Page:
And we’re excited about our first visit to Deer Isle, where the Pilgrim’s Inn and Whale’s Rib Tavern await. We’ll be doing that trip with our friends Rusty and Sue Atwood. An island adventure on Vinalhaven and our annual trip to the beautiful Blue Nose Inn in Bar Harbor will certainly highlight our summer.

Will Mainers ever hunt bears again in the spring? We already can on Tribal lands.

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 NOTE: after you read this column, please answer the "Spring Bear Hunting" question in the Sportsmen Say Survey section of this website. Thanks!

The Maine legislature banned spring bear hunting in 1982. It was a decision based on politics, not science.

I am looking at an article on spring bear hunting in the June 2014 Bowhunting World magazine, trumpeting “Travel to true adventure by bowhunting Western black bears this spring.”

The magazine favors spring hunts in Oregon, New Mexico, Alaska, Idaho, Utah, Wyoming, and many Canadian provinces. Baiting is allowed in Alaska, Idaho, Utah, and Wyoming and much of Canada.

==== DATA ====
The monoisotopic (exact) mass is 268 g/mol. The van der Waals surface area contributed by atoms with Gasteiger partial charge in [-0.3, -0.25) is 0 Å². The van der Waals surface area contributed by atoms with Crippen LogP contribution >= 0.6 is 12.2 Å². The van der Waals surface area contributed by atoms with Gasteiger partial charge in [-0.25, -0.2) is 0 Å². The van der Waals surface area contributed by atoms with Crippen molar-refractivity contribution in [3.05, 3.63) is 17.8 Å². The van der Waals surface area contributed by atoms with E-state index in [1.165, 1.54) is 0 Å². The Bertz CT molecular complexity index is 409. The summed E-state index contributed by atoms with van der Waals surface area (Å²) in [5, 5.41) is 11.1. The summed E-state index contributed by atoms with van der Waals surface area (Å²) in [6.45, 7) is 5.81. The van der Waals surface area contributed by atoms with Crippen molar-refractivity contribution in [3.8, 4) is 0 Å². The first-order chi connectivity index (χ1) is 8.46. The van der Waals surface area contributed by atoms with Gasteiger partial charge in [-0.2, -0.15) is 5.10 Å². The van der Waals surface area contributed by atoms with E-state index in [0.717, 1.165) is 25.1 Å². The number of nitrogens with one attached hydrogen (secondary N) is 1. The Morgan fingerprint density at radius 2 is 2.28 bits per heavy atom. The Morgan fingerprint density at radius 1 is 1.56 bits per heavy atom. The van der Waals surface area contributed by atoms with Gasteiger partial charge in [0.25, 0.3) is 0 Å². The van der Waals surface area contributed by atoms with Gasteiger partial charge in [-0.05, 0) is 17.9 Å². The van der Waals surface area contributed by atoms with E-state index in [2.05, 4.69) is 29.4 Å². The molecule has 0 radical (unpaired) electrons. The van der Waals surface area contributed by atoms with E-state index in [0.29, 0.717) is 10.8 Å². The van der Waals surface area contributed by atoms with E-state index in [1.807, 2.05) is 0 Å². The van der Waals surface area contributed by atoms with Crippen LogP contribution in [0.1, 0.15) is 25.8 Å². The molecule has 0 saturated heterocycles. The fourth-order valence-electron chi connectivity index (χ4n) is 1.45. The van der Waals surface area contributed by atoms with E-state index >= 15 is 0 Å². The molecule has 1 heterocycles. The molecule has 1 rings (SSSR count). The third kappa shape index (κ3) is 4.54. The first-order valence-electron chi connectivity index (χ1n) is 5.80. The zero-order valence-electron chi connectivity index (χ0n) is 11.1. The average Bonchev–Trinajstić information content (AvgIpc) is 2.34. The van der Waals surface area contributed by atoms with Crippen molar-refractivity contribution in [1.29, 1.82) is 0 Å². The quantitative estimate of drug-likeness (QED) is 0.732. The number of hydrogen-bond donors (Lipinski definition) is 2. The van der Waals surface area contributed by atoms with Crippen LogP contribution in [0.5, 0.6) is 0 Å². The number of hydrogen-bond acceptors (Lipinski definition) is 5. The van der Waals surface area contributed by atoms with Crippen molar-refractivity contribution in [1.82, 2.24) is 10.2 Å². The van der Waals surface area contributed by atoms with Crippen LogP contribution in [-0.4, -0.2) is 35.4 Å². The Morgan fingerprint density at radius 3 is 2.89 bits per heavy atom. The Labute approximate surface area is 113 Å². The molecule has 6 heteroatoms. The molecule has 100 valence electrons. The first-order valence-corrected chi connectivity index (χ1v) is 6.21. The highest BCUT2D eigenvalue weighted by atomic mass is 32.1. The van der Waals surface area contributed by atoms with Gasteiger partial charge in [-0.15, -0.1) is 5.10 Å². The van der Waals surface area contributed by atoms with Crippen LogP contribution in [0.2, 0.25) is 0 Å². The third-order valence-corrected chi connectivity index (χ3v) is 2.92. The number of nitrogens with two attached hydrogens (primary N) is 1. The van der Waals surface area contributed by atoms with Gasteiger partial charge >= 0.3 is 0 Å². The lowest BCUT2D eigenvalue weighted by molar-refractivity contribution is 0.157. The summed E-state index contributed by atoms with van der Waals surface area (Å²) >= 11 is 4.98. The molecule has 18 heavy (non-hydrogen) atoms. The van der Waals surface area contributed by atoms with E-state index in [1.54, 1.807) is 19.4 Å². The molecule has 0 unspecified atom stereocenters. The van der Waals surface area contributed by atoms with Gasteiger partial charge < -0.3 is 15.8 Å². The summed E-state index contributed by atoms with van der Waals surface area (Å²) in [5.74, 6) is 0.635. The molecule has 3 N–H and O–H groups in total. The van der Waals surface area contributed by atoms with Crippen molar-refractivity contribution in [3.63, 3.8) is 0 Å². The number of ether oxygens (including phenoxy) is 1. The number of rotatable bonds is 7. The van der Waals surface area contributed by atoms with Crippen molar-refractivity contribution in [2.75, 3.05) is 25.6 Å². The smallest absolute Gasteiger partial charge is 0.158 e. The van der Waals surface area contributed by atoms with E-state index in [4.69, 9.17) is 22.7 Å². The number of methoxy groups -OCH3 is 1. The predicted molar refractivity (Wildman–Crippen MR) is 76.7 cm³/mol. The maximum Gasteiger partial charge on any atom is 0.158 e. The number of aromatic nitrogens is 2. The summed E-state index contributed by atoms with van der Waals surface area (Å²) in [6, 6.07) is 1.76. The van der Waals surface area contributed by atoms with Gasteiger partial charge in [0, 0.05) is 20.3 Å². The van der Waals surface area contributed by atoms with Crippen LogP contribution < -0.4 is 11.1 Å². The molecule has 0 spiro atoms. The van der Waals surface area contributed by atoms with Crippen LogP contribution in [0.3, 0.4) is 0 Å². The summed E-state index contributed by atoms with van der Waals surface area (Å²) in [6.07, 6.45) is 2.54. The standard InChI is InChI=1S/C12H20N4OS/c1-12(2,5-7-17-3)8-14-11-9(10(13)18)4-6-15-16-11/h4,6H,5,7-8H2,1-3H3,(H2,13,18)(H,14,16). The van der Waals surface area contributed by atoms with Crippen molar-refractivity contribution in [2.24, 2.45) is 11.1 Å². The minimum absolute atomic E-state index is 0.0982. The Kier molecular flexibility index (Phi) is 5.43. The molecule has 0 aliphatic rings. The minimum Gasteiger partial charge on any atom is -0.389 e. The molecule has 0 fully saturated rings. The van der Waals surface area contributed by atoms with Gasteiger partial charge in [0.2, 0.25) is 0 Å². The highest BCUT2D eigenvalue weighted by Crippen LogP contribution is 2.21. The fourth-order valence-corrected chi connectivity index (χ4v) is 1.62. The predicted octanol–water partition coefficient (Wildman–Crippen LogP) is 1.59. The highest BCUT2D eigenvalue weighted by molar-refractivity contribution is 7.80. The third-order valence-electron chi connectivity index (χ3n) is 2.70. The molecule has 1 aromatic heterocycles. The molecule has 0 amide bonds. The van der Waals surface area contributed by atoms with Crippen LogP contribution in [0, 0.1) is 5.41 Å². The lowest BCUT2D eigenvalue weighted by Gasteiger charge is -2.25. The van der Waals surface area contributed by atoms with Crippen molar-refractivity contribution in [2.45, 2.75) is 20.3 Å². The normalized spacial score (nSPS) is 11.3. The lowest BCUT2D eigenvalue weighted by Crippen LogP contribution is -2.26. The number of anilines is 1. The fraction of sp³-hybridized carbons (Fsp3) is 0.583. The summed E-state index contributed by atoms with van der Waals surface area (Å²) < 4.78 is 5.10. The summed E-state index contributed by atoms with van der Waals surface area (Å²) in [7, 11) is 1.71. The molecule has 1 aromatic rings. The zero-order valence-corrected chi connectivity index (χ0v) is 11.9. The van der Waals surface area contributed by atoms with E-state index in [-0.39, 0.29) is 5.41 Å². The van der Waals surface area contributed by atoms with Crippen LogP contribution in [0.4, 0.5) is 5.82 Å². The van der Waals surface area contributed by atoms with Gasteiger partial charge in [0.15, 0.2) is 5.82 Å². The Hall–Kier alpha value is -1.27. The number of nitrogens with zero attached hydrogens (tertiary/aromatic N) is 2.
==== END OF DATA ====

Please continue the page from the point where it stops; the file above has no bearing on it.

Maine’s history

From 1770 to 1957, Maine paid bounties for dead bears and they were considered and treated as pests until 1931, when hunting seasons were introduced. From 1942 to 1965, bears were hunted year-round. Until 1969 we didn’t even monitor the harvest.

Your best defense against Lyme disease is a plastic spoon

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 My daughter Rebekah posted a warning on Facebook last week that she’d detected the first of the season ticks on my grandsons. I happened to be writing a piece on ticks that morning when I noticed her post.

You need to take ticks seriously. There are 14 different ticks in Maine. Dog and moose ticks are large. The other 12 are tiny and very similar. The deer tick that carries Lyme disease is now distributed statewide. Seventy percent of the deer ticks in southern Maine have Lyme, while that percentage diminishes as you go north. 

I have a lot of personal experience with ticks embedded in my skin and several friends suffering with Lyme disease. If you need to be scared into action, read my review of the book A Twist of Lyme at www.georgesmithmaine.com. Better yet, read the book.